As recession ravages their assets, the rich retrench

The rich may not be quite so different than you and me these days: They, too, have less money.

Their fortunes have fallen along with the prices of stocks, oil and real estate.

Luxury condos on Florida beaches languish; champagne sales are down; private jets sit idle.

Times may be tough for the wealthy, but they're tougher for those who serve and sell to them.

"Business may be a bit off this year," allows Doug Turner, president of Millionaire's Concierge in Fort Lauderdale, which offers everything from VIP concert tickets to $13,000 rides in fighter jets for the wealthy. The rich are cutting non-essential items, and that hurts his business. "Everything I sell, you don't need," he says.

Just what defines "wealthy" is subject to debate. The Securities and Exchange Commission defines a high-net-worth person as someone with $750,000 or more in investible assets. Under President Obama's tax plan, people earning $250,000 or more annually are wealthy enough to get a tax increase — and those people are in the top 2% to 5% of all income levels.

By most accounts, the wealthy have done well. Those in the top 10% of income have seen their income rise 34% after inflation since 1979, according to the Federal Reserve, vs. 4% for those in the bottom 10%. Their gains have spawned thousands of businesses whose employees pamper, prop up and please the very rich. Those workers are the builders of the vacation condos, the delivery drivers of champagne, the pilots of private jets.

And while the luxury industry isn't anywhere near as big as the market for everyone else, it's still a significant part of the economy (1.2 million luxury cars sold last year alone) — and one that won't recover until the recession is well over.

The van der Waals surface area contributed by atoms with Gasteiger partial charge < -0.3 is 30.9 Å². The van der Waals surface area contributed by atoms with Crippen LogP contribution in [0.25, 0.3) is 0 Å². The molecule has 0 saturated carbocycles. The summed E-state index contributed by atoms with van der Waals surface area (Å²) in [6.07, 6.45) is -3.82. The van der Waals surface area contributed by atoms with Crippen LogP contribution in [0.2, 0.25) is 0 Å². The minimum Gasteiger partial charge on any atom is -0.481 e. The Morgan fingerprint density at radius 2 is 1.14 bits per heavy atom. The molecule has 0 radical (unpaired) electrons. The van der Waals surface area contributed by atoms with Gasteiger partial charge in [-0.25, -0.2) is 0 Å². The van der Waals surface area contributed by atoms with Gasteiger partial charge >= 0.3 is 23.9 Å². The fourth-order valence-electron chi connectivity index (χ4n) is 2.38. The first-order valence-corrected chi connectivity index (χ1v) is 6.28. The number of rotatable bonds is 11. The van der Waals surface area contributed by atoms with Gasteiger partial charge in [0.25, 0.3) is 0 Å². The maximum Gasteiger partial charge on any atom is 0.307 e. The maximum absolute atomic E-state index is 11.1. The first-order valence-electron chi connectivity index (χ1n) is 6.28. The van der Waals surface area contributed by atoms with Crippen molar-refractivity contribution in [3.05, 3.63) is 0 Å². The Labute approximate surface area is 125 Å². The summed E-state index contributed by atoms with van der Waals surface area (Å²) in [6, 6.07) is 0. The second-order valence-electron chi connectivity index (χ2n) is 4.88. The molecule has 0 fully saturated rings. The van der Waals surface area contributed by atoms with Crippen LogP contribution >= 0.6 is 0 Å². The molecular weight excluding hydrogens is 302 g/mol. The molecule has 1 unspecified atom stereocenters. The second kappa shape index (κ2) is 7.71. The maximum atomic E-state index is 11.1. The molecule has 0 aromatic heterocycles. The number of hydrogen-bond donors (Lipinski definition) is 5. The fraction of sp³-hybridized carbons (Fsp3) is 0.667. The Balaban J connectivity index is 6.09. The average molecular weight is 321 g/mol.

High-end pain

Make no mistake: The recession is easier to bear if you have a few million in your wallet.

And people with a great deal of money are still going to spend it. For example, the Ritz-Carlton hotel in Washington, D.C., offered a four-night package that included two tickets to the Inaugural Parade, two tickets to an Inaugural Ball and Gucci luggage. A well-heeled President Obama supporter paid $12,000 a night for it.

Nevertheless, the wealthy are cutting back. Bentley, the British automaker, says sales are down 32% in North America. And a 1947 Matisse cutout at auction at Christie's in December went without a single bid.

"It's conspicuous non-consumption," says David Wyss, chief economist for Standard & Poor's.

And retailers who cater to the wealthy are slashing prices. In tony department stores such as Bergdorf Goodman during Christmas, shoppers could find handbags marked down 40% or more. Big chains such as Saks Fifth Avenue and Bloomingdale's were chopping prices 50% or more.

"It was unbelievable," says Faith Hope Consolo, chairman of the Prudential Douglas Elliman Real Estate's retail sales and leasing division. "Luxury never had sales before Christmas before."

They had little choice. For retailers, inventory is a wasting asset: No one wants winter clothes on the rack in the spring. But many luxury retailers are finding that shoppers are still cutting back.

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